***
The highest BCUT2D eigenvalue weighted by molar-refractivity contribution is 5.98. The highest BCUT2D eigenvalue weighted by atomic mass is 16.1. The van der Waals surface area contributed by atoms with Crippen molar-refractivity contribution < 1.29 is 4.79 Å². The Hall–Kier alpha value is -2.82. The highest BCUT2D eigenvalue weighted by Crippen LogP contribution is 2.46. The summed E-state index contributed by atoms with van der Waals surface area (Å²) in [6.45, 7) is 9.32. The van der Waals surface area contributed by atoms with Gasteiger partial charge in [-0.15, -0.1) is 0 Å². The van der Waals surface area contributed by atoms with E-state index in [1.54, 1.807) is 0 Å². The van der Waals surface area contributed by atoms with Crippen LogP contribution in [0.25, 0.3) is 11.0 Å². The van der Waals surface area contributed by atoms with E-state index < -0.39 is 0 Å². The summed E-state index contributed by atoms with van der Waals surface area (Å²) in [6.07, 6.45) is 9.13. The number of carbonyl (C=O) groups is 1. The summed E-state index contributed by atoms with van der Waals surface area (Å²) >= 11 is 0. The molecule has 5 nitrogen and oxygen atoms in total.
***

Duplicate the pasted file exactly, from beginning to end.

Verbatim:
The highest BCUT2D eigenvalue weighted by molar-refractivity contribution is 5.98. The highest BCUT2D eigenvalue weighted by atomic mass is 16.1. The van der Waals surface area contributed by atoms with Crippen molar-refractivity contribution < 1.29 is 4.79 Å². The Hall–Kier alpha value is -2.82. The highest BCUT2D eigenvalue weighted by Crippen LogP contribution is 2.46. The summed E-state index contributed by atoms with van der Waals surface area (Å²) in [6.45, 7) is 9.32. The van der Waals surface area contributed by atoms with Gasteiger partial charge in [-0.15, -0.1) is 0 Å². The van der Waals surface area contributed by atoms with E-state index in [1.54, 1.807) is 0 Å². The van der Waals surface area contributed by atoms with Crippen LogP contribution in [0.25, 0.3) is 11.0 Å². The van der Waals surface area contributed by atoms with E-state index < -0.39 is 0 Å². The summed E-state index contributed by atoms with van der Waals surface area (Å²) in [6.07, 6.45) is 9.13. The number of carbonyl (C=O) groups is 1. The summed E-state index contributed by atoms with van der Waals surface area (Å²) >= 11 is 0. The molecule has 5 nitrogen and oxygen atoms in total.